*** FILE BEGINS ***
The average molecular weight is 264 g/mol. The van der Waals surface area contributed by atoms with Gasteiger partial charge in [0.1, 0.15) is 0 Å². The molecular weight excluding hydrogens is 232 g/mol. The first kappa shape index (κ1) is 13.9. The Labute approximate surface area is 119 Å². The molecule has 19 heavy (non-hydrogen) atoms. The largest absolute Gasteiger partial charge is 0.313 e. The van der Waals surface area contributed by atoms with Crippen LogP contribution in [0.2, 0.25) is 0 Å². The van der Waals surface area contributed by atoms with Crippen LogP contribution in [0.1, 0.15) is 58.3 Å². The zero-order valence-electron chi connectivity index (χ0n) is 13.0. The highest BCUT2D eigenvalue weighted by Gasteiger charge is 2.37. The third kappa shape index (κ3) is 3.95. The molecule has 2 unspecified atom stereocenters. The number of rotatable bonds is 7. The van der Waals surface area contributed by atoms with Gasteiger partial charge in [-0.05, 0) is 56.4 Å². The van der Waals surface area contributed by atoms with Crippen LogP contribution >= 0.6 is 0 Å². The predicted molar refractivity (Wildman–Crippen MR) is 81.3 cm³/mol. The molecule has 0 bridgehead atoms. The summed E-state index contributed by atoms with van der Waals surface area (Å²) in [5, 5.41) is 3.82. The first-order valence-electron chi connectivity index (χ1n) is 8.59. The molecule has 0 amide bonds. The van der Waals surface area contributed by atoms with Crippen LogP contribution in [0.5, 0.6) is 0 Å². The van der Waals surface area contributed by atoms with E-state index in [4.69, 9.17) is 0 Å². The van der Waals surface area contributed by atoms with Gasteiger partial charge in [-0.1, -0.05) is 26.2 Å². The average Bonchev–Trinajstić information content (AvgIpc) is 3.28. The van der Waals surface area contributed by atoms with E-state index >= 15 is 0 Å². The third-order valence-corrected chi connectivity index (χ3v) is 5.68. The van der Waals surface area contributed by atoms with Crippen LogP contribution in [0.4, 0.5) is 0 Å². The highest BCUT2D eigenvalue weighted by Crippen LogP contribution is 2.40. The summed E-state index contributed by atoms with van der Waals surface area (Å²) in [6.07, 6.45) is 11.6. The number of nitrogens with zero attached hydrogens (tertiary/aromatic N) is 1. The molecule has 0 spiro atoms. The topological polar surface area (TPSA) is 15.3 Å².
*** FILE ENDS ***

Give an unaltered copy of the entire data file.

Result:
The average molecular weight is 264 g/mol. The van der Waals surface area contributed by atoms with Gasteiger partial charge in [0.1, 0.15) is 0 Å². The molecular weight excluding hydrogens is 232 g/mol. The first kappa shape index (κ1) is 13.9. The Labute approximate surface area is 119 Å². The molecule has 19 heavy (non-hydrogen) atoms. The largest absolute Gasteiger partial charge is 0.313 e. The van der Waals surface area contributed by atoms with Crippen LogP contribution in [0.2, 0.25) is 0 Å². The van der Waals surface area contributed by atoms with Crippen LogP contribution in [0.1, 0.15) is 58.3 Å². The zero-order valence-electron chi connectivity index (χ0n) is 13.0. The highest BCUT2D eigenvalue weighted by Gasteiger charge is 2.37. The third kappa shape index (κ3) is 3.95. The molecule has 2 unspecified atom stereocenters. The number of rotatable bonds is 7. The van der Waals surface area contributed by atoms with Gasteiger partial charge in [-0.05, 0) is 56.4 Å². The van der Waals surface area contributed by atoms with Crippen LogP contribution >= 0.6 is 0 Å². The predicted molar refractivity (Wildman–Crippen MR) is 81.3 cm³/mol. The molecule has 0 bridgehead atoms. The summed E-state index contributed by atoms with van der Waals surface area (Å²) in [5, 5.41) is 3.82. The first-order valence-electron chi connectivity index (χ1n) is 8.59. The molecule has 0 amide bonds. The van der Waals surface area contributed by atoms with Crippen LogP contribution in [0.5, 0.6) is 0 Å². The van der Waals surface area contributed by atoms with E-state index in [4.69, 9.17) is 0 Å². The van der Waals surface area contributed by atoms with Gasteiger partial charge in [-0.1, -0.05) is 26.2 Å². The average Bonchev–Trinajstić information content (AvgIpc) is 3.28. The van der Waals surface area contributed by atoms with E-state index >= 15 is 0 Å². The third-order valence-corrected chi connectivity index (χ3v) is 5.68. The van der Waals surface area contributed by atoms with Crippen LogP contribution in [0.4, 0.5) is 0 Å². The highest BCUT2D eigenvalue weighted by Crippen LogP contribution is 2.40. The summed E-state index contributed by atoms with van der Waals surface area (Å²) in [6.07, 6.45) is 11.6. The number of nitrogens with zero attached hydrogens (tertiary/aromatic N) is 1. The molecule has 0 spiro atoms. The topological polar surface area (TPSA) is 15.3 Å².